As the weather warms up, it’s time to reconnect with nature and plan your garden. This year, why not consider one based on the principles of permaculture?
“Permaculture is a design system that looks at how things work in nature and applies that ecology to our designs for food gardens, livestock production, housing/shelter, water use, fiber production — everything that we humans need to survive,” explains resident Cynthia Rabinowitz, executive director of the Northwest Conservation District and owner of The Hidden Garden and Connsoil in Bethlehem, Conn. “Permaculture is based on ethics and principles and, conceivably, could be considered not only a design science but a lifestyle as well.”
Rabinowitz contends that it is important to observe the environment and our lives as they relate to the physical world. “We must also try to familiarize ourselves with the various techniques of gardening that foster organic and biodynamic approaches to heal the land and create healthy ecosystems,” she observes. “Start slowly, watch and learn, read and study, plan your objectives, and learn from permaculture practitioners.”
A few years ago, Ryan Harb, who specializes in planning, facilitating, and implementing permaculture gardens for schools, universities, churches, towns, and institutions throughout New England, launched a nationally recognized permaculture garden program at UMass Amherst. He spoke at Western Connecticut State University (WCSU) and initiated a spark on campus that set a plan in motion for a garden based on permaculture.
“A group of 25 permaculture enthusiasts made up of WCSU Roots & Shoots Club members, students, faculty, staff, and community volunteers turned out to help prepare the garden area,” recounts garden manager and biochemistry student Roman Mendieta. “The group composted, placed a cardboard layer, and mulched approximately 1,000 square feet of space in three hours under the guidance of our friend and consultant, Ryan Harb, and permaculture expert Sam Billings, from Treetops [Permaculture in Stamford].”
The WCSU permaculture garden project is sponsored by the Jane Goodall Center for Excellence in Environmental Studies. Laurie Weinstein Ph.D., past chair of the center, honored the center’s namesake by creating the garden.
“When Jane visited us in 2015 she personally dedicated the garden,” Weinstein explains. “WCSU is now one of the go-to places for learning about permaculture. Further, many of the students who have worked in the garden have gone on to work in the field of farming, permaculture and sustainability. Teaching students about where their food comes from, how to work the earth, and how to nurture themselves and the planet are all invaluable lessons.”
Many WCSU classes reap the benefits of the garden, while the university’s food service, Sodexo, utilizes produce from the garden. The garden also provides produce to various local organizations and food banks.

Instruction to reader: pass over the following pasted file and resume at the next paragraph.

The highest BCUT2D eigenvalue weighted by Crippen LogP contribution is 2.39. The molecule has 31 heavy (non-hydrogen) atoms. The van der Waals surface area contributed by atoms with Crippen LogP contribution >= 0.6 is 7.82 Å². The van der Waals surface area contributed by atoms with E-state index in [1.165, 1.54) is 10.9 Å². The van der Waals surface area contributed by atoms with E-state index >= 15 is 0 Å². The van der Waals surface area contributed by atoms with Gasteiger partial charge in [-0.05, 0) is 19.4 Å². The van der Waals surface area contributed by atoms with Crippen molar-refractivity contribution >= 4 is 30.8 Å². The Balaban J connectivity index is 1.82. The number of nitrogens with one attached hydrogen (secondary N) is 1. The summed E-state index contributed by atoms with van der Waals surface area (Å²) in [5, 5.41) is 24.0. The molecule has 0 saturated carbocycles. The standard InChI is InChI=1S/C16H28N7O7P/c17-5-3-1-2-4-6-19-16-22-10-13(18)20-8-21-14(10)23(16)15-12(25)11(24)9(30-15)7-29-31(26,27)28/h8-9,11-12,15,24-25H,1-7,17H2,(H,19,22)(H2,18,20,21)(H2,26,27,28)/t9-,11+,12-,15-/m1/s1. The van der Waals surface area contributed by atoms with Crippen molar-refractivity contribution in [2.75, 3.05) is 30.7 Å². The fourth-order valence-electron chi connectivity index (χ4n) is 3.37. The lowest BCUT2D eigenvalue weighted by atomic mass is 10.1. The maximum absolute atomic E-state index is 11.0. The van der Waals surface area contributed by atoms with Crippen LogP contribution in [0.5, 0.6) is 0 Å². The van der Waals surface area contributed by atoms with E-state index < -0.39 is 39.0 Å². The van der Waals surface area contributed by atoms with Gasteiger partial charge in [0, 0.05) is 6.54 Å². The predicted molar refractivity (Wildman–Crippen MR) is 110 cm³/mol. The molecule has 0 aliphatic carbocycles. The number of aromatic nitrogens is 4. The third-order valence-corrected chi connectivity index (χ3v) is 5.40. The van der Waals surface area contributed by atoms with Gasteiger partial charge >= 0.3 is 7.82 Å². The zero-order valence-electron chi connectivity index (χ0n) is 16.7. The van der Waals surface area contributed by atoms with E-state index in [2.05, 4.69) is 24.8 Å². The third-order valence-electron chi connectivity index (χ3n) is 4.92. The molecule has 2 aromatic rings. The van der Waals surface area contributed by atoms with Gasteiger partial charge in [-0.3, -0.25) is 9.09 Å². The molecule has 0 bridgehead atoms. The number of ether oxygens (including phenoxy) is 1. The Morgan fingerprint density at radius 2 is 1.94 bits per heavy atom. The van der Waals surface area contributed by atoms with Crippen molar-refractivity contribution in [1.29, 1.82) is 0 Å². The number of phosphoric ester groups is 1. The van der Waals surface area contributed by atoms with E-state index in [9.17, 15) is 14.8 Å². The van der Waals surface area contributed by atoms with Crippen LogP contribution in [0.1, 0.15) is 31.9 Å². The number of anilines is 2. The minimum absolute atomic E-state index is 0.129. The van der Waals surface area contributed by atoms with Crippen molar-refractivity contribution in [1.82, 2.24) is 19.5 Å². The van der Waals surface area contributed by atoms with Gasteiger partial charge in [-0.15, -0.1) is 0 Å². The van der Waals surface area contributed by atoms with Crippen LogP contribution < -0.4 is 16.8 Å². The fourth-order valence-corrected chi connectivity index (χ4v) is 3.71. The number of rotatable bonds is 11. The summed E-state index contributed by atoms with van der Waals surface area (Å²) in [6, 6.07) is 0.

Mendieta says the garden was expanded last spring to include a new herb garden and salad beds. “The permaculture garden has transformed a patch of lawn into a haven for birds and insects. We purposely plant flowering annuals that bloom each month from April through September to provide valuable nectar and pollen for pollinators of all kinds,” he explains.
Jackie Tran, a teacher at Greens Farms Academy (GFA) in Westport, understands the importance of permaculture and realized that GFA’s location is ideal to apply permaculture principles.
“Greens Farms Academy is located on the edges of several ecosystems, including a marsh, a beach, and woodlands. One of the permaculture design principles is to use edges and value the marginal, for these are areas of abundance and diversity,” explains Tran. “We have been implementing permaculture design principles in our grounds and facilities over several years now.”
Tran is now leading the charge to create a food forest at GFA to meet the needs of people and the planet. “A food forest is incredibly more abundant and ecologically regenerative compared to a lawn or a monocrop farm. It’s about harmoniously integrating the natural and built environments to be resilient, regenerative and everlasting,” notes Tran. “The food forest will serve as a perennial polyculture edible forest garden that harnesses the power of ecological succession to produce food, fiber, fuel, and other human needs while providing habitat and forage for wildlife.”
The first phase of planting will begin this spring. GFA grounds manager Tom Barry teaches the Upper School regenerative landscapes course and is guiding students through the site observation and design phases.
GFA has many plans for the food forest, from an outdoor classroom to teaching ecological courses to incorporating edibles into school lunch. Tran adds that history and social studies classes can look at how food forests were used in human cultures throughout time.
“I would like to encourage more people to look at the spaces that they can affect and put their permaculture stamp on them,” Tran notes. “It can be as simple as composting at home or as extensive as creating a food forest for your community.”